August 6, 1996
Dave Barry called it the “Tiny Women Athletes About the Size Of A Toothbrush Flagrantly Defying Gravity Event.” This is women’s gymnastics. Last week, a team of seven from the United States won a gold medal because one of their team did something either very brave or very stupid.
The American team score was close to that of the Russian team, so close that if the final U.S. athlete did not do well on the vault, they would lose. She had two tries. Her score would be based on the best of the two. Up to that point, two of her teammates fell at the end of their vaults. The American win depended on this one little gymnast.
Her first attempt shocked the announcers. She also landed wrong but injured her foot in the process. After a brief discussion with her coach, she went on and made a near-perfect vault. Then she shifted her weight to one leg and collapsed in pain.
The next day, a caller on a talk show said the whole thing was foolish. This young woman put the future health of her body in jeopardy. Her coach should not have told her to go ahead.
Others did not see it that way. This gymnast did not know the scores were so close. For her, it was her turn and the team depended on her to do her best so she did. Her coach carried her to the platform to stand one-legged alongside her teammates and receive her gold medal. She is hailed as a courageous hero, a true representative of the Olympian spirit.
The original Olympic competitions began as early as 700 B.C. and officially ended in AD 394, so were part of the early Christian’s world. Paul used them to illustrate how Christians should live by saying: “Do you not know that in a race all the runners run, but only one gets the prize? Run in such a way as to get the prize.”
He added, “Everyone who competes in the games goes into strict training. They do it to get a crown that will not last: but we do it to get a crown that will last forever. Therefore, I do not run like a man running aimlessly or fight like a man beating the air. No, I beat my body and make it my slave so that after I have preached to others, I myself will not be disqualified...”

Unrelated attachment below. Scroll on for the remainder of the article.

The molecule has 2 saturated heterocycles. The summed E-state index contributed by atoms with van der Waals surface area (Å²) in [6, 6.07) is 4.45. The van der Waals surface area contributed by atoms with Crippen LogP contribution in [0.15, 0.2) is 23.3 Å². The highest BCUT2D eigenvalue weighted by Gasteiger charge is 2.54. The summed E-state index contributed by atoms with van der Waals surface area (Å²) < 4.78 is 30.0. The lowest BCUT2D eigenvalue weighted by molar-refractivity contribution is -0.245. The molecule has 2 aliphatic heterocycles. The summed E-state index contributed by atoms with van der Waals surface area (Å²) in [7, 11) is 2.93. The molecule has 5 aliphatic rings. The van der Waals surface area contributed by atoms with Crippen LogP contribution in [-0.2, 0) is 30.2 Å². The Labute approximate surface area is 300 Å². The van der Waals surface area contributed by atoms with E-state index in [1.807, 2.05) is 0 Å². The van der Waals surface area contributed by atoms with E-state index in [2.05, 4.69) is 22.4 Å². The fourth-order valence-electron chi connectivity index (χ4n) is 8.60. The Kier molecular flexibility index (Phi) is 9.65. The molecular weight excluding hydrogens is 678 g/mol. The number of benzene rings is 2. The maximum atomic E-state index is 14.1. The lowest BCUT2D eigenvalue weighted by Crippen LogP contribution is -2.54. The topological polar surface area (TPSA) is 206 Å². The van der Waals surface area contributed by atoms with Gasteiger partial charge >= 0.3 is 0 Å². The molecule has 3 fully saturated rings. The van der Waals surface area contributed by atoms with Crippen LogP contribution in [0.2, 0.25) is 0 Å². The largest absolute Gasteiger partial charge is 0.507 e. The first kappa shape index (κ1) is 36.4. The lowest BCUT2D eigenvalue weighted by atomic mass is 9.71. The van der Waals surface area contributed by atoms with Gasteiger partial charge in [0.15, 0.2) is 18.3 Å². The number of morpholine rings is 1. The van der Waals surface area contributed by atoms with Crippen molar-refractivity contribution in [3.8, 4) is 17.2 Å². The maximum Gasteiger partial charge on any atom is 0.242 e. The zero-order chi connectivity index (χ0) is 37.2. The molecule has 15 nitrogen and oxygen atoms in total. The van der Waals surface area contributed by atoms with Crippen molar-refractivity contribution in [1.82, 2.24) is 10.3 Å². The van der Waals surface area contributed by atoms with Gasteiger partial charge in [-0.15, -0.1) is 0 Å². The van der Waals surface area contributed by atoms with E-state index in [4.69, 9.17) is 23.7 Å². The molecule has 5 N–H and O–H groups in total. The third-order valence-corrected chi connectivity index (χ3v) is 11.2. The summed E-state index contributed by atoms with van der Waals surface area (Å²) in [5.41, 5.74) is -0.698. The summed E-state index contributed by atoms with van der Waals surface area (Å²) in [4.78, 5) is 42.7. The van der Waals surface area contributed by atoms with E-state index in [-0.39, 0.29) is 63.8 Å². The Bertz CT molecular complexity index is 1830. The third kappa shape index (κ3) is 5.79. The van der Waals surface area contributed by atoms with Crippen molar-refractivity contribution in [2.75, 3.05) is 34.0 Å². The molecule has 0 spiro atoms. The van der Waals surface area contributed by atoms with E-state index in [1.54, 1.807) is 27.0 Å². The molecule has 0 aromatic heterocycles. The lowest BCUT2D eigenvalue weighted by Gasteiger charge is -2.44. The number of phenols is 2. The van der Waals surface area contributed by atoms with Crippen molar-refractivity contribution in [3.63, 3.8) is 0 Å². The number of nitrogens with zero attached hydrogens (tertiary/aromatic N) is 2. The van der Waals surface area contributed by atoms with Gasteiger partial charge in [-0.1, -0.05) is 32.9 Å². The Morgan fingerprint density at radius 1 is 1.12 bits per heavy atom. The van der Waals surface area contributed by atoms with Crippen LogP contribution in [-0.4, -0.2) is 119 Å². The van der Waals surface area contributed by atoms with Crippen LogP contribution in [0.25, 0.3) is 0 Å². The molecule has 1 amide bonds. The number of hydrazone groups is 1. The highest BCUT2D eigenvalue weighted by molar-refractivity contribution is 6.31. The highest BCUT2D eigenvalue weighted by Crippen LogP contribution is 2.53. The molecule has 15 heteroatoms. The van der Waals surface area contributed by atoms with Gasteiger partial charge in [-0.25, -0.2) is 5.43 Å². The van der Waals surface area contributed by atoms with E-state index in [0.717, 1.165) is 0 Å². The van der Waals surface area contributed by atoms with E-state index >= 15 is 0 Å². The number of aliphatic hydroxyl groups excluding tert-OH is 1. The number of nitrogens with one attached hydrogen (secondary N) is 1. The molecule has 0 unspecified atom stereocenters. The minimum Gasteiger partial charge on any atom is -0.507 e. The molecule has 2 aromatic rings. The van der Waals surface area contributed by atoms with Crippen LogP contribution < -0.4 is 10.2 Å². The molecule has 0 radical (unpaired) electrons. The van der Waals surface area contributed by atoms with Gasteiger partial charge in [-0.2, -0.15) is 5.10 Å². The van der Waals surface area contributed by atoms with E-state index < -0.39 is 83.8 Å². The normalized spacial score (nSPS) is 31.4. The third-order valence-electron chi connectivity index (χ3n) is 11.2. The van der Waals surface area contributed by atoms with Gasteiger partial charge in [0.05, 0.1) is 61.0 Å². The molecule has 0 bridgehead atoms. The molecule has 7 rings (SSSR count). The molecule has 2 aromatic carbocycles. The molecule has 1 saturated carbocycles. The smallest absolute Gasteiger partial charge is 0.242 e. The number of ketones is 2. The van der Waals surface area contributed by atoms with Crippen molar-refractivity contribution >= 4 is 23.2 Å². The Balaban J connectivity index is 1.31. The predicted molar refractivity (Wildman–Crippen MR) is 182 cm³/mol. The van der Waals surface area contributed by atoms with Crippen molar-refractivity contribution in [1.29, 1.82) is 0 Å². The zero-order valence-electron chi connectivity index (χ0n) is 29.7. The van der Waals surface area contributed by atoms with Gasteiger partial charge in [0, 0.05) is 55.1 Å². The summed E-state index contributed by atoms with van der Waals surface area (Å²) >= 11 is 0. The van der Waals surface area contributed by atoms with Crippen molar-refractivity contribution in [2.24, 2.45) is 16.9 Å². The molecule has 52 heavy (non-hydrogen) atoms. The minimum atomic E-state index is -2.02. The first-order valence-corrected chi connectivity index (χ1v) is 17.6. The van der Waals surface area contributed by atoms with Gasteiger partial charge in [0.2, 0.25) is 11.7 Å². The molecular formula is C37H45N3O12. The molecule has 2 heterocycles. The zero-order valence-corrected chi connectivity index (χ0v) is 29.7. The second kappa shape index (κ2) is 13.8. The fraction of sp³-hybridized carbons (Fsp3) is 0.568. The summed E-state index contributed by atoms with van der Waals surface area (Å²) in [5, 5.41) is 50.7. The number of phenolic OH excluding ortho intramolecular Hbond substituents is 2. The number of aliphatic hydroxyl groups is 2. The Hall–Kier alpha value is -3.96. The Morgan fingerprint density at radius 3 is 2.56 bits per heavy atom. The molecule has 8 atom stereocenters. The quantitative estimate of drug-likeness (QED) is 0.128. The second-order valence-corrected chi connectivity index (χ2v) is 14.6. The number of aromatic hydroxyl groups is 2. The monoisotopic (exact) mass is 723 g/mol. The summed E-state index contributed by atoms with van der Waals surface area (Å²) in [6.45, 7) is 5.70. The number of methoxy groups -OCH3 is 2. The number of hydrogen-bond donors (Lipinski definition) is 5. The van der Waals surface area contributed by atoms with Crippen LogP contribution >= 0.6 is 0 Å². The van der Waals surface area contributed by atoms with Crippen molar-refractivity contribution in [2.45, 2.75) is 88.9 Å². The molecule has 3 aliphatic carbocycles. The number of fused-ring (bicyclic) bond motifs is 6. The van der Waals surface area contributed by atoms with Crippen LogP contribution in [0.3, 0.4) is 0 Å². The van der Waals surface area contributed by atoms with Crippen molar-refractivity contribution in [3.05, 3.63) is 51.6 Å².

Just like the Olympics, the Christian life is not for couch potatoes nor the undisciplined. Following Jesus Christ requires both self-control and training. Our focus is to obey everything He tells us to do and say no to everything else.
Our race also requires we have a clear goal, move steadfastly toward it and know our opponent. It is not God’s intention that we compete against each other but that each of us concentrates on being like Jesus. Against us are three very powerful forces: the world (all that is against Christ), the flesh (our own sinful tendencies) and the devil (who wants us to fail).
Olympians compete with others, but most of them focus on achieving their personal best. Each is determined to remain calm, whether they lose or win, fail or succeed. They listen to their coaches and persevere toward the finish line. Christians also must determine to reach the goal, listening to our Coach and persevering until we reach our reward.
That final American vault demonstrated the ability to keep going under great pressure. The gymnast’s ankle may never be the same but her strength of character ought to be envied by all, especially Christians. She supported her team, did her part without whining or even hesitating, and earned the prize.
Although we do not earn our salvation like an Olympian earns a medal, we do strive for eternal rewards. Therefore, we must put aside whatever trips us up and run our race with courage and perseverance.